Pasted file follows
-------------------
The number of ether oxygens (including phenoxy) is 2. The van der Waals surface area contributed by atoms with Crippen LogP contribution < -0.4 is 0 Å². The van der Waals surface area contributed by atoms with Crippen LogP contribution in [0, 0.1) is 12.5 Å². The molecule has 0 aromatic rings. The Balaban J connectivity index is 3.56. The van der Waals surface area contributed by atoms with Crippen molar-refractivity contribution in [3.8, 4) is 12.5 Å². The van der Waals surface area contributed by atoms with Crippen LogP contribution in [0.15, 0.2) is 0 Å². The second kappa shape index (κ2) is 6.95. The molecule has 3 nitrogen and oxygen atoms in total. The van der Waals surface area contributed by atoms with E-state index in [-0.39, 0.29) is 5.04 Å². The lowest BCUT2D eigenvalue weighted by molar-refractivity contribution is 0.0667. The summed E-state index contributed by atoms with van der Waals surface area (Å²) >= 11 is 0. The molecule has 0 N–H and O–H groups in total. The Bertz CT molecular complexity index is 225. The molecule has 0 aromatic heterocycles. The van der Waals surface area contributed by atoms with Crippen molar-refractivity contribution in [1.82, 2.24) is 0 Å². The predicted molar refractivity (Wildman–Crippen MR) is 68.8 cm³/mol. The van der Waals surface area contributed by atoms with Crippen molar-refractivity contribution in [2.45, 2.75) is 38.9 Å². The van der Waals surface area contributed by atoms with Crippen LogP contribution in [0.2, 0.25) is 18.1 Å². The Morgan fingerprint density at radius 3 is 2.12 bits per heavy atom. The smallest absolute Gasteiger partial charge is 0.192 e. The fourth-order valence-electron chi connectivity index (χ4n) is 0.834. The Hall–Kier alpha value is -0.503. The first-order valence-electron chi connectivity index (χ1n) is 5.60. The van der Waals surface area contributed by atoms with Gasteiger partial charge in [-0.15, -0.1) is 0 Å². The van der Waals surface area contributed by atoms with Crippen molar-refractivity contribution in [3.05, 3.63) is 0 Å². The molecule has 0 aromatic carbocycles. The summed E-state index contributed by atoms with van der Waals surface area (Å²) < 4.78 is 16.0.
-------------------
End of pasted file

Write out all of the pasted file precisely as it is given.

The number of ether oxygens (including phenoxy) is 2. The van der Waals surface area contributed by atoms with Crippen LogP contribution < -0.4 is 0 Å². The van der Waals surface area contributed by atoms with Crippen LogP contribution in [0, 0.1) is 12.5 Å². The molecule has 0 aromatic rings. The Balaban J connectivity index is 3.56. The van der Waals surface area contributed by atoms with Crippen molar-refractivity contribution in [3.8, 4) is 12.5 Å². The van der Waals surface area contributed by atoms with Crippen LogP contribution in [0.15, 0.2) is 0 Å². The second kappa shape index (κ2) is 6.95. The molecule has 3 nitrogen and oxygen atoms in total. The van der Waals surface area contributed by atoms with E-state index in [-0.39, 0.29) is 5.04 Å². The lowest BCUT2D eigenvalue weighted by molar-refractivity contribution is 0.0667. The summed E-state index contributed by atoms with van der Waals surface area (Å²) >= 11 is 0. The molecule has 0 N–H and O–H groups in total. The Bertz CT molecular complexity index is 225. The molecule has 0 aromatic heterocycles. The van der Waals surface area contributed by atoms with Crippen molar-refractivity contribution in [1.82, 2.24) is 0 Å². The predicted molar refractivity (Wildman–Crippen MR) is 68.8 cm³/mol. The van der Waals surface area contributed by atoms with Crippen molar-refractivity contribution in [2.45, 2.75) is 38.9 Å². The van der Waals surface area contributed by atoms with Crippen LogP contribution in [0.2, 0.25) is 18.1 Å². The Morgan fingerprint density at radius 3 is 2.12 bits per heavy atom. The smallest absolute Gasteiger partial charge is 0.192 e. The fourth-order valence-electron chi connectivity index (χ4n) is 0.834. The Hall–Kier alpha value is -0.503. The first-order valence-electron chi connectivity index (χ1n) is 5.60. The van der Waals surface area contributed by atoms with Gasteiger partial charge in [-0.15, -0.1) is 0 Å². The van der Waals surface area contributed by atoms with Crippen molar-refractivity contribution in [3.05, 3.63) is 0 Å². The molecule has 0 aromatic carbocycles. The summed E-state index contributed by atoms with van der Waals surface area (Å²) < 4.78 is 16.0.